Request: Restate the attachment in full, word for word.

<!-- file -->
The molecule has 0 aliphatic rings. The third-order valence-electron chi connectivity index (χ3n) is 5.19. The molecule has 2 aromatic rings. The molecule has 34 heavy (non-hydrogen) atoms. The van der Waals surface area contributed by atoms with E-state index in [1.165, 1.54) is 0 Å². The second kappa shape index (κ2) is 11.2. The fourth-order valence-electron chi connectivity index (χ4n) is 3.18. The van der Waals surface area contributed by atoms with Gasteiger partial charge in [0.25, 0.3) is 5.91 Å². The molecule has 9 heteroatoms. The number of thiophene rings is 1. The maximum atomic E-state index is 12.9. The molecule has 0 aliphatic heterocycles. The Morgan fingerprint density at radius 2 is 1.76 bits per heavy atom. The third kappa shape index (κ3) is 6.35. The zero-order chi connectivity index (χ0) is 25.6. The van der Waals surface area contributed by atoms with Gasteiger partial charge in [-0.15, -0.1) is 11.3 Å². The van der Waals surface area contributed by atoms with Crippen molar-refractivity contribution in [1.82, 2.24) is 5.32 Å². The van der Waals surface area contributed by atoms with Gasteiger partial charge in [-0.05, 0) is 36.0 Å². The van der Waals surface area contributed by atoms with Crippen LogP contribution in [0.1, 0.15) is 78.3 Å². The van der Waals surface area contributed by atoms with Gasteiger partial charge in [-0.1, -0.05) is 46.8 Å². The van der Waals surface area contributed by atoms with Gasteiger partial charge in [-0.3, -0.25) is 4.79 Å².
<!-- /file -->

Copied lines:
The molecule has 0 aliphatic rings. The third-order valence-electron chi connectivity index (χ3n) is 5.19. The molecule has 2 aromatic rings. The molecule has 34 heavy (non-hydrogen) atoms. The van der Waals surface area contributed by atoms with E-state index in [1.165, 1.54) is 0 Å². The second kappa shape index (κ2) is 11.2. The fourth-order valence-electron chi connectivity index (χ4n) is 3.18. The van der Waals surface area contributed by atoms with Gasteiger partial charge in [0.25, 0.3) is 5.91 Å². The molecule has 9 heteroatoms. The number of thiophene rings is 1. The maximum atomic E-state index is 12.9. The molecule has 0 aliphatic heterocycles. The Morgan fingerprint density at radius 2 is 1.76 bits per heavy atom. The third kappa shape index (κ3) is 6.35. The zero-order chi connectivity index (χ0) is 25.6. The van der Waals surface area contributed by atoms with Gasteiger partial charge in [-0.15, -0.1) is 11.3 Å². The van der Waals surface area contributed by atoms with Crippen molar-refractivity contribution in [1.82, 2.24) is 5.32 Å². The van der Waals surface area contributed by atoms with Gasteiger partial charge in [-0.05, 0) is 36.0 Å². The van der Waals surface area contributed by atoms with Crippen LogP contribution in [0.1, 0.15) is 78.3 Å². The van der Waals surface area contributed by atoms with Gasteiger partial charge in [-0.1, -0.05) is 46.8 Å². The van der Waals surface area contributed by atoms with Gasteiger partial charge in [-0.3, -0.25) is 4.79 Å².